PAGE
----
The 2019 Zinfandel Blind Tasting – taking place on May 17, the Friday before the ZinFest Wine Festival – was meant to be a study of ancient vine Zinfandels from not just Lodi, but also some of the most prestigious vineyards in the rest of California. While nearly 40% of California Zinfandel is grown in Lodi, regions like Sonoma County and Napa Valley have long (and justifiably) been considered the finest in the state.
But when we say “finest,” what do we mean? Is it the biggest Zinfandels with the ripest varietal fruit expressions? Or does “finest” mean more finely balanced, subtle styles of Zinfandel – lighter wines, less ripe, maybe even the opposite of “big.” Like the concept of beauty, how each of us defines the “finest” among wines always comes from the eye of the beholder. As well it should...Continue »
2019’s weather, we expect, will be a little chill (calling for a high of 63°), and there’s a chance of drizzle, but we’ve seen that before at Lodi’s yearly ZinFest Wine Festival; and everytime, everyone still had a grand ol’ time mastering of the art of sipping wine while balancing an umbrella or wrap.
It’s highly unlikely that it will be “Woodstock wet,” but no one was complaining about that little get-together either.
While not a rose garden, one thing we can promise is that, like our most recent ZinFests, you will be sure to find a plethora of wines that just might rock your world...Continue »
As part of Lodi’s 2019 ZinFest, there will be a Zinfandel Blind Tasting taking place at 2 PM on May 17 in the Wine & Roses Hotel Ballroom. We are also calling this event: A Study of Ancient Vine Zinfandels of California.
The blind tasting will be led by a panel of three unimpeachable wine pundits: Mike Dunne (former longtime wine columnist of The Sacramento Bee), Steve Eliot (Editor of the authoritative Connoisseurs’ Guide to California Wine), and Master Sommelier Catherine Fallis (Planet Grape®, Grape Goddess®, and author of the hot selling “Ten Grapes to Know”). These experts, incidentally, will be tasting the wines blind right along with the audience (so it will be the blind leading the blind, letting the wines themselves do most of the talking!)...Continue »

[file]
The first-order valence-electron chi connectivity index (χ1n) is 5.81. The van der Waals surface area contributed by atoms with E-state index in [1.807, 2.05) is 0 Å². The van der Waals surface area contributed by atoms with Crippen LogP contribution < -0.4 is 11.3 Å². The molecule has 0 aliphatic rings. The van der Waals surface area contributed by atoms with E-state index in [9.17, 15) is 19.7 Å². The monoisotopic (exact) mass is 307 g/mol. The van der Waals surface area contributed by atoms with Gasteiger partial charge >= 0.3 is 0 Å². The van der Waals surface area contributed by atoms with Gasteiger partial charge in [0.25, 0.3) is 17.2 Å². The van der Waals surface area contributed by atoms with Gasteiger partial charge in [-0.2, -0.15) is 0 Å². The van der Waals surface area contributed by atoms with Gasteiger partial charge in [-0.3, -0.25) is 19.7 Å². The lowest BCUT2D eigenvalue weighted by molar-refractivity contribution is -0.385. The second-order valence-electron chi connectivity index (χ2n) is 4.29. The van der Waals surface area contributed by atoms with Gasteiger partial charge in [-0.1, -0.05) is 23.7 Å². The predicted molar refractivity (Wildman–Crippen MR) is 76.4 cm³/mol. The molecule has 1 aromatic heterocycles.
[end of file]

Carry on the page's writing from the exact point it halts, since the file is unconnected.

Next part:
If anything, the Lodi Viticultural Area is prolific. We now count over 125 grape varieties planted in the region; all variations of Vitis vinifera, belonging to the original European family or species of wine grapes.
Why Lodi? Simply put, this is where the California wine industry sources most of the grapes going into wines sold for $10 and under, which is about 74% of all the wine sold in the U.S.
Needless to say, Lodi also furnishes a huge percentage of grapes going into premium priced (anything above $10) California wines. The wide variety of specialty wine grapes cultivated by Lodi growers such as Bokisch Ranches, Ripken Vineyards, Mohr-Fry Ranches, Silvaspoons Vineyards, Vino Farms and others supply both giant producers (such as E. & J. Gallo, Constellation Brands, Trinchero Family Estates and Fetzer Vineyards) and the tiniest boutique wineries (The Scholium Project, Leaf and Vine, Odisea/Cochon, Loma Prieta, Michael Klouda, etc.), and wineries of all sizes in between (Bonny Doon Vineyards, Neyers, Michael David, Jeff Runquist, et al.)...Continue »
The French call it terroir – a “sense of place” reflecting each vineyard’s unique soil, climate, aspect and overall topography, which is reflected on how vines grow, their resulting grape clusters, and ultimately in the wines coming from those grapes.
Terroir explains why wines from certain vineyards and regions have sensory qualities that are different from wines grown in other vineyards and regions. And yes, there are terroir related distinctions in the wines of Lodi – even those made from grapes as familiar to us as Zinfandel...Continue »